S&P 500
Real-time World - 12/11 10:10:00 pm
2659.99pts
+0.32%

Fund investors ignore "accelerating" corporate profits, buy bonds

Envoyer par e-mail
10/04/2017 | 06:36 pm
NEW YORK (Reuters) - Fund investors snorted at record U.S. stock prices during the latest week, pulling the most cash from domestic equities since August, Investment Company Institute (ICI) data showed on Wednesday.

Domestic equity funds posted $9.3 billion in withdrawals during the week ended Sept. 27, while international stock funds reeled in money for a 43rd straight week, the trade group said. World stock funds pulled in $2.9 billion during the week, lower than their $4.6 billion-a-week average this year. The data covers mutual funds and exchange-traded funds based in the United States.

Investors are ignoring the fact that corporate earnings have been "accelerating," according to Richard Bernstein, chief executive officer at Richard Bernstein Advisors LLC.

"The whole discussion - even to some extent the political discussion - is ignoring how strong corporate profits have been. With the way the political conversation is going today you'd think corporations are suffering," he said.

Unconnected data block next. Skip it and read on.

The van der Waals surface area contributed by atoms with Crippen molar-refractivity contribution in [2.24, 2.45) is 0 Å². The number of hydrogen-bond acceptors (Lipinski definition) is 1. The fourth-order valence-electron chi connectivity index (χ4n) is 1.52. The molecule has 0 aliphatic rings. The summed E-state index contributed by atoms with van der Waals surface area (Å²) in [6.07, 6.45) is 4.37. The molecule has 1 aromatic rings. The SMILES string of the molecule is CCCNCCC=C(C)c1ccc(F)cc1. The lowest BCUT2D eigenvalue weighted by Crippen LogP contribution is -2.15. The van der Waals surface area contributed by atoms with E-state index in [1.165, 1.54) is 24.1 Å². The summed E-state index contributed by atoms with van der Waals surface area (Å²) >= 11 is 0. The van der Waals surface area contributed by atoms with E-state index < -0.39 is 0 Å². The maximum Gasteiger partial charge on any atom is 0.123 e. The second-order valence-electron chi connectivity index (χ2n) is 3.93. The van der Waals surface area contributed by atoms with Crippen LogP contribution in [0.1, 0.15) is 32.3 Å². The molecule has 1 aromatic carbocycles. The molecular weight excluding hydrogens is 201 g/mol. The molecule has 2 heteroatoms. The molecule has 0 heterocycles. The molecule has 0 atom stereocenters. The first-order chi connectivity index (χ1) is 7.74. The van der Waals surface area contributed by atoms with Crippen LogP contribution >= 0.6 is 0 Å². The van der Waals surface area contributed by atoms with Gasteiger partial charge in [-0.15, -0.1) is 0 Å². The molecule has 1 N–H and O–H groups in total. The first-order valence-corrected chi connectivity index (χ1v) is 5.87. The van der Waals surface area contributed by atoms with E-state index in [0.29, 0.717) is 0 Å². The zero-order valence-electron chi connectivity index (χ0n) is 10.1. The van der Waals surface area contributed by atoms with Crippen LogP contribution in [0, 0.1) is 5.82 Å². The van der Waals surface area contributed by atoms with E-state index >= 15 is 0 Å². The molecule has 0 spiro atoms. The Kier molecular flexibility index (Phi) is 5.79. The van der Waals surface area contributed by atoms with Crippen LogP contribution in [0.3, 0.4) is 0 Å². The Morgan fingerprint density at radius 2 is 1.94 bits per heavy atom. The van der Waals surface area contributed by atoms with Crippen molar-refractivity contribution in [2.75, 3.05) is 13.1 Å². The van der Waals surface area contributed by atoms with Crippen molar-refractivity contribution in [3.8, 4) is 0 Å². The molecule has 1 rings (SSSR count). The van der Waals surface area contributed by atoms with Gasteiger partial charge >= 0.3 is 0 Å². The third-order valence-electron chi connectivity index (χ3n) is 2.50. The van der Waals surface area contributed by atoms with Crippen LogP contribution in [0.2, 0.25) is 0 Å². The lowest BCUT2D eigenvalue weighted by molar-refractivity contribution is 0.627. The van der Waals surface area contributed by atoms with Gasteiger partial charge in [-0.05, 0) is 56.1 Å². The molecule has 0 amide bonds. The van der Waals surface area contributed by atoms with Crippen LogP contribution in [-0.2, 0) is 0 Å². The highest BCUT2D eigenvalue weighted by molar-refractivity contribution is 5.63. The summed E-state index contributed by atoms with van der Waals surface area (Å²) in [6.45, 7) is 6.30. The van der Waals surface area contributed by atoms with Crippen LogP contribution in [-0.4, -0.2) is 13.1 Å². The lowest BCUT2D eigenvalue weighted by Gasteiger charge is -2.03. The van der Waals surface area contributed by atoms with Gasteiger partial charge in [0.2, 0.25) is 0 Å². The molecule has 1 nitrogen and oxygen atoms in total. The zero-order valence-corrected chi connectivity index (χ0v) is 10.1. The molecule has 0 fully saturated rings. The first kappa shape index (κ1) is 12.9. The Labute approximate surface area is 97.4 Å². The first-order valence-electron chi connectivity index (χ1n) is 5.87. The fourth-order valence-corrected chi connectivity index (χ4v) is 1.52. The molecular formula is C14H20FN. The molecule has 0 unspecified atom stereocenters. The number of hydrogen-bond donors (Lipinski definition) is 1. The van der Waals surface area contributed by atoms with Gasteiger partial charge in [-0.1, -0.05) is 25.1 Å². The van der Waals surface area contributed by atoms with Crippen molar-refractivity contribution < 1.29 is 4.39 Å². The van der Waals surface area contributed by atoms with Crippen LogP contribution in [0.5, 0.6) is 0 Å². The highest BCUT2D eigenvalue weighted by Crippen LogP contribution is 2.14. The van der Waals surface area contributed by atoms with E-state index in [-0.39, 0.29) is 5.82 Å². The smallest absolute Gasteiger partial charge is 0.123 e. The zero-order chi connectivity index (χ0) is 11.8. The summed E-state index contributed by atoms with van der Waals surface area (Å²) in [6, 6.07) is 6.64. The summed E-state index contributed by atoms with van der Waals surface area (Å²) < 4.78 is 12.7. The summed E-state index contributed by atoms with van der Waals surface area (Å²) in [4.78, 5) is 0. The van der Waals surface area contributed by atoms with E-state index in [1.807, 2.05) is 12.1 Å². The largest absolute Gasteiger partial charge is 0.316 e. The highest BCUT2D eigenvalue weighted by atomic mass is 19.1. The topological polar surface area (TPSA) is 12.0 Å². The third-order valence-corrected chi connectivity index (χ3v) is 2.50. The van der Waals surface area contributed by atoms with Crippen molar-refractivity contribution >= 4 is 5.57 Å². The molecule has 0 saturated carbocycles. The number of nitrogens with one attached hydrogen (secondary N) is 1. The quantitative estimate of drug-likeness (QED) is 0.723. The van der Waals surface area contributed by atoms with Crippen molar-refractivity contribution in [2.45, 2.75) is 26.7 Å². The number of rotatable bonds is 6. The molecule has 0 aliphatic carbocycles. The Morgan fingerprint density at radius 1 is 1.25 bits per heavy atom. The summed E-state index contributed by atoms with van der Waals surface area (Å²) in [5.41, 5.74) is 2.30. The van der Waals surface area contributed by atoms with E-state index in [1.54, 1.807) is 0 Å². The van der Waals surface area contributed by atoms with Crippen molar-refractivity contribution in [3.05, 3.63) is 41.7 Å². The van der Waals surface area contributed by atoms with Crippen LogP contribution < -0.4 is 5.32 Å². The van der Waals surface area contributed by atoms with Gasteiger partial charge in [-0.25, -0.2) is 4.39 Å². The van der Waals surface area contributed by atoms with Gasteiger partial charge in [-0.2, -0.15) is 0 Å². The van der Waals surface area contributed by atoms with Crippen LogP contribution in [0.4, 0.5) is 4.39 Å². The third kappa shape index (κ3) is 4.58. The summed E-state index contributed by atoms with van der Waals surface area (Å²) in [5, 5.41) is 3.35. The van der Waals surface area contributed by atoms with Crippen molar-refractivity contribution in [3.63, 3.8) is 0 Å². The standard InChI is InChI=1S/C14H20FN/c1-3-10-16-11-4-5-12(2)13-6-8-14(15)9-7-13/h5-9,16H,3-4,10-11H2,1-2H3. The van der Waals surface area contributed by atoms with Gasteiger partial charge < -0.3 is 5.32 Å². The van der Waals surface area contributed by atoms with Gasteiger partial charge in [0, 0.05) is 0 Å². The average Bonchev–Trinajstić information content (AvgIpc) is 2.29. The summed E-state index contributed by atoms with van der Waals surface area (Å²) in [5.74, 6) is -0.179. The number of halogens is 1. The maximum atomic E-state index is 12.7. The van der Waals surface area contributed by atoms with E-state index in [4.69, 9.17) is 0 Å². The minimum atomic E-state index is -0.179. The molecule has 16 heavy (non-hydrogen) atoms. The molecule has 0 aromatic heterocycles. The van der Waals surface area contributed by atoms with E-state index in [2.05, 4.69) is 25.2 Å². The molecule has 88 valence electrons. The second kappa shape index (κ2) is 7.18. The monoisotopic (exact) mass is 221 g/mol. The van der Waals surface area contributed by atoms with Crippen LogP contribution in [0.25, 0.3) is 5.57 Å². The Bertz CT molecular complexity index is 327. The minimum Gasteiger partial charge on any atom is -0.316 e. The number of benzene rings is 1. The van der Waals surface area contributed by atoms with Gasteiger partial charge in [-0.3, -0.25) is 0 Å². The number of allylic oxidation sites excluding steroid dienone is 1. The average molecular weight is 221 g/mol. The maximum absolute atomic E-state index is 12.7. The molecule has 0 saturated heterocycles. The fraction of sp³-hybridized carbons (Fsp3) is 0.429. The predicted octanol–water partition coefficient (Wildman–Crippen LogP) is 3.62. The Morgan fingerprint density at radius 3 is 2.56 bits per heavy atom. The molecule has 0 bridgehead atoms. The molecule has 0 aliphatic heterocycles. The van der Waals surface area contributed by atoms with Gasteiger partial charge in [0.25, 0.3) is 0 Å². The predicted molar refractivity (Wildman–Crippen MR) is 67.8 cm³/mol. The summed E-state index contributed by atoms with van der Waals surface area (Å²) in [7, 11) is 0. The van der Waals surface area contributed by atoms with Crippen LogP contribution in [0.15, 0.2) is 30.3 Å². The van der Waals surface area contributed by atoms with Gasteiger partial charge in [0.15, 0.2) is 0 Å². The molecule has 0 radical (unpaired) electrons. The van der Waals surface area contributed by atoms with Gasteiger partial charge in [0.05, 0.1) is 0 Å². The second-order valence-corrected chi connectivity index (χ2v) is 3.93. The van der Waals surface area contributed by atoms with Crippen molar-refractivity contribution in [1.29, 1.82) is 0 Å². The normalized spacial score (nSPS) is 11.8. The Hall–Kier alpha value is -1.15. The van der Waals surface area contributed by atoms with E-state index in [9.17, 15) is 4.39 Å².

S&P 500 <.SPX> earnings have grown, year over year, for the last 11 quarters, according to Thomson Reuters I/B/E/S, and are expected to continue that trend as companies start reporting third-quarter earnings this month. The S&P 500 charted a record high again on Wednesday. [.N]

Yet bonds have been far more popular with fund investors. U.S.-based bond funds have brought in more than $2 for every $1 gathered by equity funds this year, according to data from Thomson Reuters' Lipper research unit.

"The bond market is outrageously speculative," said Bernstein.

"I don't understand why people think the bond market is safe and rational these days. I don't buy it for a second."

Bond funds pulled in $6.7 billion during the latest week, adding a 40th straight week to their inflow streak, ICI's data showed.

(Reporting by Trevor Hunnicutt; Editing by David Gregorio)

By Trevor Hunnicutt

Reuters 2017
Envoyer par e-mail